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Preparing Chicken

Shopping for Chicken
The vast selection of chicken products -- from boneless, skinless chicken breasts to whole capons -- can make choosing the right ones for your favorite chicken recipes a challenge. Knowing the differences between types of chicken makes it easier to cook with chicken in your kitchen. The following tips provide some quick chicken education.

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Learning about the types of chicken available in the supermarket can make you a better chicken cook. Chickens are first classified by age and weight. Young chickens are tender and cook quickly; older chickens need slow cooking to make them tender. For the best results, it's important to know which type of chicken to buy.

Broiler-fryers are young chickens weighing from 11/2 to 31/2 pounds. Only 7 to 10 weeks old, they yield tender, mildly flavored meat and are best when broiled, fried, or roasted.

Roasters are 4- to 6-pound chickens that are 16 weeks old. As the name implies, they are perfect for roasting and rotisserie cooking.

Capons are young, castrated roosters that weigh from 5 to 7 pounds. These richly flavored birds have a higher fat content and yield more meat than roasters.

Stewing Hens are adult chickens from 1 to 11/2 years old. They weigh from 41/2 to 7 pounds and have tough, stringy meat. Stewing hens are excellent for stocks, soups, or stews, since moist-heat preparation tenderizes them and enhances their flavor.

Supermarkets fulfill a constant demand for chicken with a variety of chicken cuts and products. The key is knowing what you plan to use it for and then buying according to your needs. Here are some of the more popular choices:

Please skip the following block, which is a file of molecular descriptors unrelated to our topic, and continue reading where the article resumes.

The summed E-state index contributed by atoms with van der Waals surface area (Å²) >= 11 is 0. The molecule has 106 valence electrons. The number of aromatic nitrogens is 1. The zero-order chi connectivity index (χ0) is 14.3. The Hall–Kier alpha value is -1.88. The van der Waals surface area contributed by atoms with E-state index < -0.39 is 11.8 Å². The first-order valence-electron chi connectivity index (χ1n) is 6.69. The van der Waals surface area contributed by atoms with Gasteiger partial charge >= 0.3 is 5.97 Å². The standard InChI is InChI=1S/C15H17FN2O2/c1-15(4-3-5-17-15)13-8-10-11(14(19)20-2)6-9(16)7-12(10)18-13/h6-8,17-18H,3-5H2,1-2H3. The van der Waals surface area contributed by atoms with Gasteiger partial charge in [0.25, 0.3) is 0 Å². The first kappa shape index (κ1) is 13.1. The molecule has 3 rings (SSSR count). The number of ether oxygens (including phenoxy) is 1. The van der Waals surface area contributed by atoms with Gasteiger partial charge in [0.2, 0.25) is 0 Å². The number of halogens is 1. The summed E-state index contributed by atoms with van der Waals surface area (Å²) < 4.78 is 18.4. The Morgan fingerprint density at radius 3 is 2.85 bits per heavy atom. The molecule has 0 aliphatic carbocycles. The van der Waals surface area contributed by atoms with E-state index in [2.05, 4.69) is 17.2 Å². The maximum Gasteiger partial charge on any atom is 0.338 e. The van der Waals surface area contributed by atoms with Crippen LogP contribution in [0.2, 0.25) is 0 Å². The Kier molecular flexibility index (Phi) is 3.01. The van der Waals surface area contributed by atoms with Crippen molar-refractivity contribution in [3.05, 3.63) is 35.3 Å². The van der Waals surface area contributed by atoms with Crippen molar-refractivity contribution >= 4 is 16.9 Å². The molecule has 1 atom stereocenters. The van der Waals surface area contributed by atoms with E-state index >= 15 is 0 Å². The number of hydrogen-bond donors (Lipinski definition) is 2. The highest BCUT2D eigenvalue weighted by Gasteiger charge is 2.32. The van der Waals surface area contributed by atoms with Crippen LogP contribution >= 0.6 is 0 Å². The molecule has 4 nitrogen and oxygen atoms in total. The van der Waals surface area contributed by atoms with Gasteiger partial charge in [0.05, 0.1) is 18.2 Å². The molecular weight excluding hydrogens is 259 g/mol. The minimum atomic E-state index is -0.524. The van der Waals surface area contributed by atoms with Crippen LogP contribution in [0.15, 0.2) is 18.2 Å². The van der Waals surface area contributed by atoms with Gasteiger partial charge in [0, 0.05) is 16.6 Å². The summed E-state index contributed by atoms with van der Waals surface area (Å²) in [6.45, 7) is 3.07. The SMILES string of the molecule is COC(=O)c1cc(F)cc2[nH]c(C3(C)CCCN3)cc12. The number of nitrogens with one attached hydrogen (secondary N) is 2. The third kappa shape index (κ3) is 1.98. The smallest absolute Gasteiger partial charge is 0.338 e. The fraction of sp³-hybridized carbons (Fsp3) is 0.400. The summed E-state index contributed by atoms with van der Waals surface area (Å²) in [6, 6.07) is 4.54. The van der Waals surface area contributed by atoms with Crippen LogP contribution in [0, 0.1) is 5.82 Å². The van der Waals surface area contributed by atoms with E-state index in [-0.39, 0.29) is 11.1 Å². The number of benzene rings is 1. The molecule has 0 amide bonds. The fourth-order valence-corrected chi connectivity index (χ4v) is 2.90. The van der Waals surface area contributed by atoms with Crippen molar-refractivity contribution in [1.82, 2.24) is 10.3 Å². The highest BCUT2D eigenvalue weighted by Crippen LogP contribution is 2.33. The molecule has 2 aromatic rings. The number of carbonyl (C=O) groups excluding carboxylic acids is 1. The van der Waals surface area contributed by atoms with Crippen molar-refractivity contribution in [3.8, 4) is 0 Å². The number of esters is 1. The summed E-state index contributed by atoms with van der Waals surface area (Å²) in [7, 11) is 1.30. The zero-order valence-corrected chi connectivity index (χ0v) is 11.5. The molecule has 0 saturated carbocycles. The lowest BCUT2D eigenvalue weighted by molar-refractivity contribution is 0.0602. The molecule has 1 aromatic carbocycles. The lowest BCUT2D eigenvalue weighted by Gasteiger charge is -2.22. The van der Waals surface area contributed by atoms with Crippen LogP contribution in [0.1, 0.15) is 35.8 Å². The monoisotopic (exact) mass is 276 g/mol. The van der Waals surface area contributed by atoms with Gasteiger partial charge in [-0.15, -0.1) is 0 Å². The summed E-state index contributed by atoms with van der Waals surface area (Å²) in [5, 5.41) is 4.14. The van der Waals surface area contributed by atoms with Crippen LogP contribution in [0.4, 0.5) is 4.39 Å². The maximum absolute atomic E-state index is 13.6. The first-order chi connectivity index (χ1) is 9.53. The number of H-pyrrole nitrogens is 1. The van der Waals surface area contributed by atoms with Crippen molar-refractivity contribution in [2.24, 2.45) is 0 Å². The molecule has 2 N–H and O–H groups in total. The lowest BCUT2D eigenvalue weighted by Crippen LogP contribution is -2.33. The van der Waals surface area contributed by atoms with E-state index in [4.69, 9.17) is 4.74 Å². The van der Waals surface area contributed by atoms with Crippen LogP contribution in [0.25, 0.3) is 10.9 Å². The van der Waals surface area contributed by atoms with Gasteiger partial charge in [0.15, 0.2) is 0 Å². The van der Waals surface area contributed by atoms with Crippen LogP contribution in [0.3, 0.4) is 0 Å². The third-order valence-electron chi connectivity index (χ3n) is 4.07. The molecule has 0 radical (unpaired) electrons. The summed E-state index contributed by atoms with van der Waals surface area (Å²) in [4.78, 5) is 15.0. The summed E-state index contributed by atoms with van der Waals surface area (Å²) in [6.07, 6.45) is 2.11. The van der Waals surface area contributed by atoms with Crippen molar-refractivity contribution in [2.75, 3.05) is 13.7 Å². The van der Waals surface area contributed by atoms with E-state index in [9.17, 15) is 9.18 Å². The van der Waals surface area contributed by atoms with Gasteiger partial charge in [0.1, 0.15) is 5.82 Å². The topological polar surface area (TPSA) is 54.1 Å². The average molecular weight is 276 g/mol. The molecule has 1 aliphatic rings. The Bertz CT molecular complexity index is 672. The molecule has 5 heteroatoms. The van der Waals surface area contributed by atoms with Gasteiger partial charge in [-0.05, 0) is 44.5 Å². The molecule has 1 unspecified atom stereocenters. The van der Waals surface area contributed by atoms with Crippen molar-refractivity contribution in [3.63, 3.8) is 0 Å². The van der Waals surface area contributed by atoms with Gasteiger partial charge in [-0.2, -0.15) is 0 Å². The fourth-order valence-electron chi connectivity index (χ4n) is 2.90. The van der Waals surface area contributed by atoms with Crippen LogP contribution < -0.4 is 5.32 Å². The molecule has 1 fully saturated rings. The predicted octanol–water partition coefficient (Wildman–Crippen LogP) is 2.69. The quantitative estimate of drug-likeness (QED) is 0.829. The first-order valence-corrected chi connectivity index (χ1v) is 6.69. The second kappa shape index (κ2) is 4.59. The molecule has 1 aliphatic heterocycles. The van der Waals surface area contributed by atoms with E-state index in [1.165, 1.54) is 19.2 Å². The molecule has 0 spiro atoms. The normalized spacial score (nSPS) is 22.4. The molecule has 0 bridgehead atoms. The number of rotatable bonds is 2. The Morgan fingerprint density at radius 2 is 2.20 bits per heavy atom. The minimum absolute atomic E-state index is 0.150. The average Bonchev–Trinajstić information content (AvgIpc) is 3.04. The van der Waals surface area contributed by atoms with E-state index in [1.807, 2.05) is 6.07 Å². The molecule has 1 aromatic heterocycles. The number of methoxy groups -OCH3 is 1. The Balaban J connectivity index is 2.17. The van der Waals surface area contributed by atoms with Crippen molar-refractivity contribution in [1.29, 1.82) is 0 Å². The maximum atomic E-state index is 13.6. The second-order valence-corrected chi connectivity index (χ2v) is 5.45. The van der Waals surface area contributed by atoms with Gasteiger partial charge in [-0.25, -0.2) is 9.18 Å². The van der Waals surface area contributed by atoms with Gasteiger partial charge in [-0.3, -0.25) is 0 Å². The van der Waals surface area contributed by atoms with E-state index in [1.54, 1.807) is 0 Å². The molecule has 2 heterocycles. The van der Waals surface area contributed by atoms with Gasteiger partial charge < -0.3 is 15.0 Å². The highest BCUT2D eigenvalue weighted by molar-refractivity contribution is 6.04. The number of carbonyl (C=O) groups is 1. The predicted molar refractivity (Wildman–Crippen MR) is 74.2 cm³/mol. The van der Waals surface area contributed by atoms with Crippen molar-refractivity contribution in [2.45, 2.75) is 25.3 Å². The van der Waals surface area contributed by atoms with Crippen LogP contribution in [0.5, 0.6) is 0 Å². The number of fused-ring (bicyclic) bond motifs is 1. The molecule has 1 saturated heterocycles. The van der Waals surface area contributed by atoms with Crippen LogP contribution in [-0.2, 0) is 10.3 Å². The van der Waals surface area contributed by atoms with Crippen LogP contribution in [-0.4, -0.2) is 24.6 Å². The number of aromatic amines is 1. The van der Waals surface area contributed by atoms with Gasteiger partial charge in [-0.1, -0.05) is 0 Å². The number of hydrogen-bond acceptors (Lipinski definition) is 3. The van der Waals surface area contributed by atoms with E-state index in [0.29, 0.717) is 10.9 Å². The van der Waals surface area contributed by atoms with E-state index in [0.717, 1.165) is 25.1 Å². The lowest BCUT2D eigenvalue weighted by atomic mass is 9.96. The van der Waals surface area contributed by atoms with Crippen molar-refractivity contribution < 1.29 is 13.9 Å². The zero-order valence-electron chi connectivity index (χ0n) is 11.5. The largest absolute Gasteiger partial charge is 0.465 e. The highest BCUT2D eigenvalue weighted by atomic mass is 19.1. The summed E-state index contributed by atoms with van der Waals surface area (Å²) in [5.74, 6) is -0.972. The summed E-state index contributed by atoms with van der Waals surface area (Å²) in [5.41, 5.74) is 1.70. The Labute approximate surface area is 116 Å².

Whole chickens of every type are available with the neck and giblets wrapped separately and stuffed inside. Look for livers and giblets packaged separately for use in stuffings, soups, and specialty dishes.

Cut-up chickens, usually broiler-fryers, are disjointed whole chickens consisting of two breast halves, two thighs, two wings, and two drumsticks. Small broiler-fryers are also available in halves and quarters.

Chicken pieces are available to suit many needs.

Chicken pieces, such as these drumstricks, are good for breading.
Chicken pieces, such as these
drumstricks, are good for breading.
  • Chicken legs are whole broiler-fryer legs with thighs and drumsticks attached.

  • Thighs; boneless, skinless thighs; and drumsticks are available packaged separately.

  • Chicken wings are a popular choice for appetizer recipes. Drumettes are disjointed wing sections.

  • Chicken breasts are popular because of their tender, meaty, sweet character. They are available whole or split into halves. Recipes that call for one whole breast require both breast halves.

  • Boneless, skinless chicken breasts (also called cutlets or supremes) have become a favorite choice for today's busy cook because of their convenience and quick-cooking appeal.

  • Chicken tenders are strips of boneless, skinless breast meat.

  • Ground chicken is a more recent addition to the poultry case; its most popular use is as a low-fat replacement for ground beef or pork.

  • Processed chicken includes canned chunk chicken, chicken sausage, chicken franks, and traditional deli and luncheon meats.

Now that you know how to select chicken, it's time to learn about the various prep techniques. Let's start with how to stuff a chicken on the next page.

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  • Chicken Safety: Since raw chicken can harbor harmful bacteria, it's important to know how to properly handle chicken in the kitchen. Learn chicken safety tips in this article.
  • How to Cook Chicken: Get all the facts on cooking this popular poultry on our How to Cook Chicken page.
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